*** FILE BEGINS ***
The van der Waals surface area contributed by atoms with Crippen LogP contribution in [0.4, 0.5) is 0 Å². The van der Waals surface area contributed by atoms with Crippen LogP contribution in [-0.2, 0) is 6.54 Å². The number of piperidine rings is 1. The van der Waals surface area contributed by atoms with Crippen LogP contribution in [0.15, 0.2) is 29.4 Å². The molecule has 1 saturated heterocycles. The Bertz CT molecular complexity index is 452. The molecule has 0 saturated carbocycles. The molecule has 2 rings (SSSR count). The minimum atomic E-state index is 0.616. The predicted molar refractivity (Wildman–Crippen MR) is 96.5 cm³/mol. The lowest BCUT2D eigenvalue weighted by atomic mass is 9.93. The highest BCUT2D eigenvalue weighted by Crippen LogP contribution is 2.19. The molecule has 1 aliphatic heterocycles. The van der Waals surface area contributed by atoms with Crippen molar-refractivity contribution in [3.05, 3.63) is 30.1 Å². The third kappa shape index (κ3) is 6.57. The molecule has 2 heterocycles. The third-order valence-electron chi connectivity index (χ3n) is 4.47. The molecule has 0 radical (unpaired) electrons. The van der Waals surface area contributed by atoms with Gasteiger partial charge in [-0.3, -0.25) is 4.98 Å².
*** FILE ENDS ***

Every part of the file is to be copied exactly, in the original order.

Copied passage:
The van der Waals surface area contributed by atoms with Crippen LogP contribution in [0.4, 0.5) is 0 Å². The van der Waals surface area contributed by atoms with Crippen LogP contribution in [-0.2, 0) is 6.54 Å². The number of piperidine rings is 1. The van der Waals surface area contributed by atoms with Crippen LogP contribution in [0.15, 0.2) is 29.4 Å². The molecule has 1 saturated heterocycles. The Bertz CT molecular complexity index is 452. The molecule has 0 saturated carbocycles. The molecule has 2 rings (SSSR count). The minimum atomic E-state index is 0.616. The predicted molar refractivity (Wildman–Crippen MR) is 96.5 cm³/mol. The lowest BCUT2D eigenvalue weighted by atomic mass is 9.93. The highest BCUT2D eigenvalue weighted by Crippen LogP contribution is 2.19. The molecule has 1 aliphatic heterocycles. The van der Waals surface area contributed by atoms with Crippen molar-refractivity contribution in [3.05, 3.63) is 30.1 Å². The third kappa shape index (κ3) is 6.57. The molecule has 2 heterocycles. The third-order valence-electron chi connectivity index (χ3n) is 4.47. The molecule has 0 radical (unpaired) electrons. The van der Waals surface area contributed by atoms with Gasteiger partial charge in [-0.3, -0.25) is 4.98 Å².